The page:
# Evolutionary real variable optimization in C++ If you have a problem where you need to find the optimal values for a set of real variables, try this library written by Magnus Jonsson and me.

opti.cpp opti.hpp- Optimization library v1.1

MersenneTwister.h - Mersenne Twister random number generator required by the library (by Rick Wagner)

optitest.cpp keyboard.h - Example program with keyboard IO routines

Look at opti.hppfor the interfaces to the library. Read this text to know what is the idea of the various things and what can be done to improve the optimization.

You must present your optimization problem in form of a cost function that accepts a vector of parameters (real numbers) and gives out a single (real) number. The library will then try to find the combination of values for the parameters that minimizes the value your cost function. Sometimes a sub-optimal solution is found, but, depending on the hardness of the problem, often the global optimum is reached.

The basic idea of how an evolutionary algorithm works is as follows. First a population of parameter vectors is initialized to random values that cover the whole range of possible values for the optimal solution. Then the evolutionary algorithm will combine members of the population to create new trial vectors. The trial vectors may replace inferior members in the population. Ultimately, the population will dive into a minimum, hopefully the global minimum, of the cost function.

Different evolutionary strategies available in the library:

### Differential evolution (class DE)

This algorithm adds scaled-down differences between population members to other population members to create trial vectors.

### G3PCX (class G3, PCX is the default recombinator)

This algorithm is based on creating trial vectors randomly in the vicinity of existing population members. The extent of the randomness depends on the scattering of the population.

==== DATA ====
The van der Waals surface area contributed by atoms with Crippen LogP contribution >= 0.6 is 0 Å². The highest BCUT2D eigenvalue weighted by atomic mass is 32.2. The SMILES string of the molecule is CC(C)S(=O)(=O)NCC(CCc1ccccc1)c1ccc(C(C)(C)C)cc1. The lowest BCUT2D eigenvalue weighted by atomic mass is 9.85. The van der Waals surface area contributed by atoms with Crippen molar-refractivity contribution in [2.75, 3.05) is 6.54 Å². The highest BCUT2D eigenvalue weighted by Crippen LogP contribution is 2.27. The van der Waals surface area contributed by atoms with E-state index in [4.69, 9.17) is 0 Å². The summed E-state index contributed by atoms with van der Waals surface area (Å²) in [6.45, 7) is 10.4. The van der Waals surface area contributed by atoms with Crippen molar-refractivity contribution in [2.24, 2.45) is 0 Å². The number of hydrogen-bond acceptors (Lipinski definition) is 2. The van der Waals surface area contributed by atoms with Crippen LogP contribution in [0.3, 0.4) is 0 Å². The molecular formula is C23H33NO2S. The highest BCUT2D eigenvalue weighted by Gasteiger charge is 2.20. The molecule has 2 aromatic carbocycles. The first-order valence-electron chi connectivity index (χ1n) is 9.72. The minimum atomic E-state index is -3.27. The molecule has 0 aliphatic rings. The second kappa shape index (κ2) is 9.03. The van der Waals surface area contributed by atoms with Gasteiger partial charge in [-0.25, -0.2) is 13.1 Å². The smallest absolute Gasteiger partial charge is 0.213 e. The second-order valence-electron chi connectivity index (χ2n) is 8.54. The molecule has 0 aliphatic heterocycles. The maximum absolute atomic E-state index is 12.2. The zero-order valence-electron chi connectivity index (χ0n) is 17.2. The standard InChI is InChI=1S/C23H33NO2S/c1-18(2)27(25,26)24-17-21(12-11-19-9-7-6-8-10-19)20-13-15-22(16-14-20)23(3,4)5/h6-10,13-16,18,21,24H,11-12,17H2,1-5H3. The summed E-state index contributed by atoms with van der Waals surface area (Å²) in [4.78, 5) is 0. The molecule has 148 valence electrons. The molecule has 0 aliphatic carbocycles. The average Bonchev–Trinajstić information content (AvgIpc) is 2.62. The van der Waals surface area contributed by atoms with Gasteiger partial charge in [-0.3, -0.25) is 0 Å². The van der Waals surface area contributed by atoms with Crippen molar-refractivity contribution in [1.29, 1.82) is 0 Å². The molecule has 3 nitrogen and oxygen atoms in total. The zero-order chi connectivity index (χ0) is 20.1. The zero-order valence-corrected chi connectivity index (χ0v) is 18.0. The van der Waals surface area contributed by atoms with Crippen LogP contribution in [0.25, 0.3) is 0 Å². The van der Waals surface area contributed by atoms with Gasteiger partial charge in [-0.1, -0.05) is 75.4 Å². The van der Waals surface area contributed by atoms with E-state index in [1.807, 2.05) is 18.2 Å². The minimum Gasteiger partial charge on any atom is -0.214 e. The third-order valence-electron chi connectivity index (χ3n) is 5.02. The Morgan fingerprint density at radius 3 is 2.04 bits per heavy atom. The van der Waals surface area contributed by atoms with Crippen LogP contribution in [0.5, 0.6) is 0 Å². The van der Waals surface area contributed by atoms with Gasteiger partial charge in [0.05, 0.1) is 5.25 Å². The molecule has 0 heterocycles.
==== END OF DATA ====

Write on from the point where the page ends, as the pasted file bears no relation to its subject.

In the library, the recombinator means the part of the evolutionary algorithm that combines population members to create the trial vectors. We made the library in a flexible way so that you can exchange the recombinators between the optimization strategies. A default recombinator is provided for each strategy, but some experimenting with the recombinator parameters may improve the reliability and the speed of the optimization, as different types of problems benefit from different approaches. The parameters in the recombinators are as follows.

### DERecombinator

This recombinator is to be used with Differential Evolution. The parameter cr defines how many of the parameters from the trial vector will replace corresponding parameters in the inferior vector. Usually a value of 1 is OK, but if your population size is small, there is a danger that the dimensionality of your population might drop too low. A value of 0.999 will add a refreshing dash of randomness to the otherwise linear way of combining of the vectors, but will not disturb the over-all scheme too much. The parameter c is the number by which the difference between two population members is multiplied before it is added to another member to create the trial vector. Values such as 0.3, 0.4, 0.6, 0.7 and 0.8 have been useful.

### PCXRecombinator

This recombinator is to be used with the G3 strategy. The parameter sd1 and sd2 are standard deviations of the random vectors that are created around existing population members, expressed relative to distances between randomly selected members of the populaton. It is fine to have the same value for both. 0.1 is a nice choice. You should normally stay under 1. A low number will make the population progress in smaller steps, thus better fine-tuning a found minimum, but a higher value will make the population explore more distant areas in the cost function. numparents means how many population members will be selected for the recombination process ecah time. 3 is the default value, which I haven't found useful to change.